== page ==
Old Production Takes From an Old Guy

The Coolest Thing I Saw at InfoComm

When I saw this in the Digico booth, my heart lept…If my blog layout had subtitles, it would be, “And why Aviom A-16II is now irrelevant.” Longtime readers of this blog will know that I’ve been a fan of the RSS M-48 personal mixing system since it was announced over a year ago. It sounds fantastic, has a ton of flexibility in signal routing, includes extras such as a built-in ambient mic, reverb, a 3-band EQ on each channel, a limiter, separate phones and balanced stereo line outs, and a record out function. The only problem has been it’s application has been somewhat limited since it works with the REAC digital snake system. This can be a good solution for analog mixing systems, or when used with the very competent line of M-mixers (M-400, M-380 and the new M-300) from RSS. However, for users of any other digital console, trying to use the M-48s required either a passive split, or a few extra D-A, A-D hops. That just changed with the introduction of the S-MADI Bridge.

This opens up the entire world of digital consoles for the M-48.The S-MADI Bridge is just that; a format converter between MADI and REAC. Since it’s doing simple format conversion, the latency is extremely low (well under 1 msec). And since every major digital console manufacturer is either based or supports MADI, the M-48 is now the simply the best personal mixing system on the market.

What makes the M-48 so unique is that it’s essentially a 40 channel digital mixer. It has the capability to present those 40 channels in any combination of 16 stereo groups the user desires. And that combination can be different for every user on the network. It took me a while to grasp exactly what that means, so let me show you how a system would be set up. In this case, we’ll use our new SD-8 as an example.

Hey, that even looks like an SD-8!As you can see, we take the MADI output of the console and send it to the S-MADI Bridge. In my case, I’ll simply copy MADI 1 to MADI 2 and in effect, send the first 40 inputs of my stage rack straight to REAC. I’ve had to do a little shuffling of my input patch to make it work, but since the SD-8 has a completely customizable surface, that shuffling will be invisible to the user. A single CAT-5 takes REAC to the stage and distributes it via an S-4000D distro. The S-4000D is controlled remotely either by an M-series mixer, or in our case, a PC running the remote control software. Here’s where it gets cool.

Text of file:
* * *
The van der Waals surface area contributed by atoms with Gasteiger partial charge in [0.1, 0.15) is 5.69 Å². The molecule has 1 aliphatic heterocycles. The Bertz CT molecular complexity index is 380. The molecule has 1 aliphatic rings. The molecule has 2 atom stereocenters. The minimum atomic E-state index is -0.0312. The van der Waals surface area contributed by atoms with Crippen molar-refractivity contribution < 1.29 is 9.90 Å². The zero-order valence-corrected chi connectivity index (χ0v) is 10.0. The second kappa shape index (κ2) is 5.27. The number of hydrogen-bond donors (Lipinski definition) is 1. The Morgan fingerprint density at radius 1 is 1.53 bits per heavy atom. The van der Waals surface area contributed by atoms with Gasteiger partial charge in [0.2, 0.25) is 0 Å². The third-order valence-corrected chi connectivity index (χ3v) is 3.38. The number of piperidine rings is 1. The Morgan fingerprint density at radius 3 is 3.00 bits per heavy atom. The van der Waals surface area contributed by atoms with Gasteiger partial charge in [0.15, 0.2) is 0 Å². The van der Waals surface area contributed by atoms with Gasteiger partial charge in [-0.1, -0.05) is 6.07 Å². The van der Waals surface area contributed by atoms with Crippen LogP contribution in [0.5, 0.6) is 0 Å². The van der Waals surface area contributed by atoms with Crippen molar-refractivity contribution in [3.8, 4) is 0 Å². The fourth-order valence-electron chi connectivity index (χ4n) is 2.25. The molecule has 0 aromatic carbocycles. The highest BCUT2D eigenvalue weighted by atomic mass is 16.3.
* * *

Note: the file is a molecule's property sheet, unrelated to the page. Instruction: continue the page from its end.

As I said before, each mixer receives all 40 channels. In software, you can select which channels go to which groups on the M-48. It’s really like assigning input channels to a group in a mixer, only in this case, you’re ticking off checkboxes in software. You could theoretically assign all 40 channels to one group, but that wouldn’t be very useful. Instead, we might assign all the drum channels to a stereo group 1, for example.

Assigning input channels to groups is as simple as ticking off Xs.As you can see, I’ve chosen 10 channels to assign to group 1. The Bass get it’s own group, Mark’s electric guitar (a stereo feed) gets assigned to group 3 and so on. So that’s pretty cool, but what if the bass player wants a little more kick in his drum mix. One way to do that would be to assign the kick to it’s own group and assign the rest of the kit to another. An alternative (and much cooler way) is to simply change the mix of the group.

Personal mixing for your personal mixer.As you can see in this shot, I’ve kept the level of the kick and snare up, while dropping the level of the toms and overheads. What takes the M-48 from the realm of “pretty cool” to “off the shizzle” is the fact that this change affects no one but the bass player. That’s right, you can individually manipulate the group mixes of each M-48 on stage, without affecting any other one. You’ll also notice I’m doing some panning of the inputs as well. Remember that this is for this mixer only.